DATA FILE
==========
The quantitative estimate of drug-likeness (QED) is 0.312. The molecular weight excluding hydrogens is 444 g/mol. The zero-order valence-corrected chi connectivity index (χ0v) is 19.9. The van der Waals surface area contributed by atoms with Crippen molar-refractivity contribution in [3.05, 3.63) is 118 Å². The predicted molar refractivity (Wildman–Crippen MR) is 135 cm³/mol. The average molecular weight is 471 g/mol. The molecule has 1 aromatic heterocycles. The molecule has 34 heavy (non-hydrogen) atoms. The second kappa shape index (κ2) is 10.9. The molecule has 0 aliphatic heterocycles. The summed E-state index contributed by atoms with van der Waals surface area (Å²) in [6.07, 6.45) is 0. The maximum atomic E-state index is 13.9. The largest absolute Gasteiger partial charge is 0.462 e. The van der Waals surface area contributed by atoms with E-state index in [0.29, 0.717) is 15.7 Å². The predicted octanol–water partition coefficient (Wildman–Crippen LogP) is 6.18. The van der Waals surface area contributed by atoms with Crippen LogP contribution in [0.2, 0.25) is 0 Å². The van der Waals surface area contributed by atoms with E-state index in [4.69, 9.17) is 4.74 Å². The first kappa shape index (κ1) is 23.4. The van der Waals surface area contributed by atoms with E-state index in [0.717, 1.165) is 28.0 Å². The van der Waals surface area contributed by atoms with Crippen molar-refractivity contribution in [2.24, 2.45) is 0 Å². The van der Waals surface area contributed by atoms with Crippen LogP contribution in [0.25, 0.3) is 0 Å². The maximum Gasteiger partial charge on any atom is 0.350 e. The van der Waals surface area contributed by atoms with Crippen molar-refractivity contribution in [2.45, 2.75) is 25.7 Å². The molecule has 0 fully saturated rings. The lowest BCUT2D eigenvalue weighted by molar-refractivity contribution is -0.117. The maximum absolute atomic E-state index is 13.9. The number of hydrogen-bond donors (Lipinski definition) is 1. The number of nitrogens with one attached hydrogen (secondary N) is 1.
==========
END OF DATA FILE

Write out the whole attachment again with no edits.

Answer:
The quantitative estimate of drug-likeness (QED) is 0.312. The molecular weight excluding hydrogens is 444 g/mol. The zero-order valence-corrected chi connectivity index (χ0v) is 19.9. The van der Waals surface area contributed by atoms with Crippen molar-refractivity contribution in [3.05, 3.63) is 118 Å². The predicted molar refractivity (Wildman–Crippen MR) is 135 cm³/mol. The average molecular weight is 471 g/mol. The molecule has 1 aromatic heterocycles. The molecule has 34 heavy (non-hydrogen) atoms. The second kappa shape index (κ2) is 10.9. The molecule has 0 aliphatic heterocycles. The summed E-state index contributed by atoms with van der Waals surface area (Å²) in [6.07, 6.45) is 0. The maximum atomic E-state index is 13.9. The largest absolute Gasteiger partial charge is 0.462 e. The van der Waals surface area contributed by atoms with E-state index in [0.29, 0.717) is 15.7 Å². The predicted octanol–water partition coefficient (Wildman–Crippen LogP) is 6.18. The van der Waals surface area contributed by atoms with Crippen LogP contribution in [0.2, 0.25) is 0 Å². The van der Waals surface area contributed by atoms with E-state index in [4.69, 9.17) is 4.74 Å². The first kappa shape index (κ1) is 23.4. The van der Waals surface area contributed by atoms with E-state index in [0.717, 1.165) is 28.0 Å². The van der Waals surface area contributed by atoms with Crippen molar-refractivity contribution in [2.24, 2.45) is 0 Å². The van der Waals surface area contributed by atoms with Crippen LogP contribution in [0.25, 0.3) is 0 Å². The maximum Gasteiger partial charge on any atom is 0.350 e. The van der Waals surface area contributed by atoms with Crippen molar-refractivity contribution in [2.45, 2.75) is 25.7 Å². The molecule has 0 fully saturated rings. The lowest BCUT2D eigenvalue weighted by molar-refractivity contribution is -0.117. The maximum absolute atomic E-state index is 13.9. The number of hydrogen-bond donors (Lipinski definition) is 1. The number of nitrogens with one attached hydrogen (secondary N) is 1.